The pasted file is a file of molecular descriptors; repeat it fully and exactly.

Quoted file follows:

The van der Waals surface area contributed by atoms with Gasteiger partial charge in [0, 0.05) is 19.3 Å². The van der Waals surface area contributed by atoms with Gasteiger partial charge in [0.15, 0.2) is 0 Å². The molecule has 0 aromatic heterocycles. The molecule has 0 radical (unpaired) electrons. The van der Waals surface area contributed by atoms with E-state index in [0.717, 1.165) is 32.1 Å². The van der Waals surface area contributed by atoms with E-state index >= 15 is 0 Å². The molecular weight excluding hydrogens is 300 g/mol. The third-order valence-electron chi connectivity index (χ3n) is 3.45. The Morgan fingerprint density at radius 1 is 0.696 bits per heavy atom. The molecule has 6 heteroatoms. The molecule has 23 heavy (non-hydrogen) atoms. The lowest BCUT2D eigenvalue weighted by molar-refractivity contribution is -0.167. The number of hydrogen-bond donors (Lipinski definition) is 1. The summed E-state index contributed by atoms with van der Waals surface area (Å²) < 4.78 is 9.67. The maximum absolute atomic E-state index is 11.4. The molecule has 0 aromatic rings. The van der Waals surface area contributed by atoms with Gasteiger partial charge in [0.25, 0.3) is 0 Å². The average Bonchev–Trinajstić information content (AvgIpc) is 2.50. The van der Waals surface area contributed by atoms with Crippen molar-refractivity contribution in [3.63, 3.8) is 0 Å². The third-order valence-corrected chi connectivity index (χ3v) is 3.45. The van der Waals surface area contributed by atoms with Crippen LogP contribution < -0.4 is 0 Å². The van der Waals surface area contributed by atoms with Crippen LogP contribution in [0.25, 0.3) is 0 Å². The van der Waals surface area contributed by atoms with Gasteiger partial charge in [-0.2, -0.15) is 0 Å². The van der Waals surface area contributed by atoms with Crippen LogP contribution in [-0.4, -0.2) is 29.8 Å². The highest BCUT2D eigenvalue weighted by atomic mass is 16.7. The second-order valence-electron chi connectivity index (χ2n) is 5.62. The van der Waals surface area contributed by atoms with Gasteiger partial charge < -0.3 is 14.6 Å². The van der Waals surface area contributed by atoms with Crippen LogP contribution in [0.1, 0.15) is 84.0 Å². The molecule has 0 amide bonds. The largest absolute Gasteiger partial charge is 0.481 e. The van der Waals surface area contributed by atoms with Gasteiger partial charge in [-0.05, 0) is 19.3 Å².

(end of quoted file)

The van der Waals surface area contributed by atoms with Gasteiger partial charge in [0, 0.05) is 19.3 Å². The van der Waals surface area contributed by atoms with Gasteiger partial charge in [0.15, 0.2) is 0 Å². The molecule has 0 aromatic heterocycles. The molecule has 0 radical (unpaired) electrons. The van der Waals surface area contributed by atoms with E-state index in [0.717, 1.165) is 32.1 Å². The van der Waals surface area contributed by atoms with E-state index >= 15 is 0 Å². The molecular weight excluding hydrogens is 300 g/mol. The third-order valence-electron chi connectivity index (χ3n) is 3.45. The Morgan fingerprint density at radius 1 is 0.696 bits per heavy atom. The molecule has 6 heteroatoms. The molecule has 23 heavy (non-hydrogen) atoms. The lowest BCUT2D eigenvalue weighted by molar-refractivity contribution is -0.167. The number of hydrogen-bond donors (Lipinski definition) is 1. The summed E-state index contributed by atoms with van der Waals surface area (Å²) < 4.78 is 9.67. The maximum absolute atomic E-state index is 11.4. The molecule has 0 aromatic rings. The van der Waals surface area contributed by atoms with Gasteiger partial charge in [0.25, 0.3) is 0 Å². The average Bonchev–Trinajstić information content (AvgIpc) is 2.50. The van der Waals surface area contributed by atoms with Crippen molar-refractivity contribution in [3.63, 3.8) is 0 Å². The third-order valence-corrected chi connectivity index (χ3v) is 3.45. The van der Waals surface area contributed by atoms with Crippen LogP contribution < -0.4 is 0 Å². The van der Waals surface area contributed by atoms with Crippen LogP contribution in [0.25, 0.3) is 0 Å². The van der Waals surface area contributed by atoms with Gasteiger partial charge in [-0.2, -0.15) is 0 Å². The van der Waals surface area contributed by atoms with Crippen LogP contribution in [-0.4, -0.2) is 29.8 Å². The highest BCUT2D eigenvalue weighted by atomic mass is 16.7. The second-order valence-electron chi connectivity index (χ2n) is 5.62. The van der Waals surface area contributed by atoms with Gasteiger partial charge < -0.3 is 14.6 Å². The van der Waals surface area contributed by atoms with Crippen LogP contribution in [0.1, 0.15) is 84.0 Å². The molecule has 0 amide bonds. The largest absolute Gasteiger partial charge is 0.481 e. The van der Waals surface area contributed by atoms with Gasteiger partial charge in [-0.05, 0) is 19.3 Å².